Although the problem has been significantly rectified in recent years, the Marvel Cinematic Universe’s track record for engaging villains is still very hit-or-miss. For the most part, the franchise’s antagonists are either an evil mirror version of the hero, or a former mentor/father figure turned bad.
Ironically, Shang-Chi and the Legend of the Ten Rings‘ Wenwu ticks both of those boxes, but the erstwhile Mandarin is comfortably one of the MCU’s best-ever big bads, instantly ascending to the top tier of villainy alongside Josh Brolin’s Thanos and Michael B. Jordan’s Killmonger. Obviously, it helps when you’ve got one of the greatest actors of the modern era bringing the role to life, but in a new interview with The Hollywood Reporter writer Dave Callaham admitted that it was difficult to strike the balance he had in mind on the page.
“That was a character that was really hard to massage into the final form. Not because of Tony, certainly. It’s just because of the things that he believes and because of the motivations he’s utilizing to get to these more villainous ideas. One step too far in either direction and he’s not scary enough or he’s totally unrelatable and kind of a nonsense villain. We wanted this character to be three-dimensional. He’s motivated, ultimately, by love.
He is this broken man who has made a bit of a mess of his very long life and just wants desperately to believe he can put things back together, and that’s all very human and very relatable. But we did still need him to be the figurehead of a giant terrorist organization who is looking for magical villages and presumably torturing people in his dungeon and all this other stuff. Finding that balance was tricky.”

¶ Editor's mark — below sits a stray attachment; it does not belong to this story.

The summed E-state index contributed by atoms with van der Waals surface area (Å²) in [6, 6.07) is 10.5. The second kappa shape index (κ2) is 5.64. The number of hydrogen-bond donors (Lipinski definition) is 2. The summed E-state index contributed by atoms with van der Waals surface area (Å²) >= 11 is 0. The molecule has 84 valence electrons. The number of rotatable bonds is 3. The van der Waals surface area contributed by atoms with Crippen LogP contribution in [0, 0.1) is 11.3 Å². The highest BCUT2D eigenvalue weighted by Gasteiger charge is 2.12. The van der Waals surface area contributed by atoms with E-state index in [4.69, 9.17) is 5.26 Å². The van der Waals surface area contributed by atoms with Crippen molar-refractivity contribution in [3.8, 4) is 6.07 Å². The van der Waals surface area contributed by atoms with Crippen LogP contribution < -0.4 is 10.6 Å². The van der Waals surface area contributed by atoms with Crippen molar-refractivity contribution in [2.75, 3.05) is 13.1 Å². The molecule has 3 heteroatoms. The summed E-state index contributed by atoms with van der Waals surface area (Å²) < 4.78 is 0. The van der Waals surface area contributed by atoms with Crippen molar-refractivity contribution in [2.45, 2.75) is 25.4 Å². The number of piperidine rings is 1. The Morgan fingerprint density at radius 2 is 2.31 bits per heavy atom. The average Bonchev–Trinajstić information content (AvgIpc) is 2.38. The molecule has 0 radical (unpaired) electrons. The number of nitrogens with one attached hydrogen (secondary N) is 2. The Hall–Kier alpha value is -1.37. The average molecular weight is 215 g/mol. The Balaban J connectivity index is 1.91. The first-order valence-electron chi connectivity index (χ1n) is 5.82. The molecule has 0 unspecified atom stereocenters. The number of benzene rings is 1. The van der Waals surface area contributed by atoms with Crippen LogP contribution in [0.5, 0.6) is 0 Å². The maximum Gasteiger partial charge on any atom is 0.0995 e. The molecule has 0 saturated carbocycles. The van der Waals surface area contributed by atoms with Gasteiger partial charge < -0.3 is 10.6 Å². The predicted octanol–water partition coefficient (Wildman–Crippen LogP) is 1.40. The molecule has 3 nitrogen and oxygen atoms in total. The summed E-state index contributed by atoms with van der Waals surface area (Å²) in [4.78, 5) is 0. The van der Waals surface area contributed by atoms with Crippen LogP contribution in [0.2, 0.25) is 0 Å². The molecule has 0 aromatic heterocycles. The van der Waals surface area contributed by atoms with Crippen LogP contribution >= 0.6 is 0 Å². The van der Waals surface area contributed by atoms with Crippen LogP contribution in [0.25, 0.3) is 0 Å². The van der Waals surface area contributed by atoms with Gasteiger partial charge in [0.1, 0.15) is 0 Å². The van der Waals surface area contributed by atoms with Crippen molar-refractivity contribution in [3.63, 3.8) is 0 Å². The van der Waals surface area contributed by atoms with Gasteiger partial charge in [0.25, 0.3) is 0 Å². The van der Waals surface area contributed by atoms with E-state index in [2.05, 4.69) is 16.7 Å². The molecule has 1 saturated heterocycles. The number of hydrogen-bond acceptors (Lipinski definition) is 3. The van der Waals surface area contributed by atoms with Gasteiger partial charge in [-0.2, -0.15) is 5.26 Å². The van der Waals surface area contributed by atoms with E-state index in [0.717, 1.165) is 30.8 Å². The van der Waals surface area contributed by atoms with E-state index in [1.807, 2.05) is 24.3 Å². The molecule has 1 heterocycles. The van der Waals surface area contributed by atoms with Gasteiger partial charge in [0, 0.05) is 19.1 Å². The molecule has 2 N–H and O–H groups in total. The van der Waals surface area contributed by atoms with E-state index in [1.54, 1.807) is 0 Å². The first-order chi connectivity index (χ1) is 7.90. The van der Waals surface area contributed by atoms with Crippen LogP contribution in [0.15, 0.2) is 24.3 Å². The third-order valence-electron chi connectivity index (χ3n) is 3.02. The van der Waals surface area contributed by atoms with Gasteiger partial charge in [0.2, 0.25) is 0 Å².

Wenwu is an immortal conqueror and crime lord with a powerful weapon at his disposal, a grieving widower, an overbearing parent and a man desperate to bring his family back together despite pushing his children away all at once, so it’s lucky Shang-Chi and the Legend of the Ten Rings convinced Tony Leung to make his Hollywood debut in the comic book blockbuster, because he nails every single aspect of the performance.
The Hong Kong cinema legend keeps one foot rooted firmly in the grounded and mystical aspects of the narrative at all times, but the guy is just so talented that he pulls it off seamlessly to deliver a tragic, flawed and fully three-dimensional figure, albeit one who still gets the literal soul sucked out of him by a demon in the third act.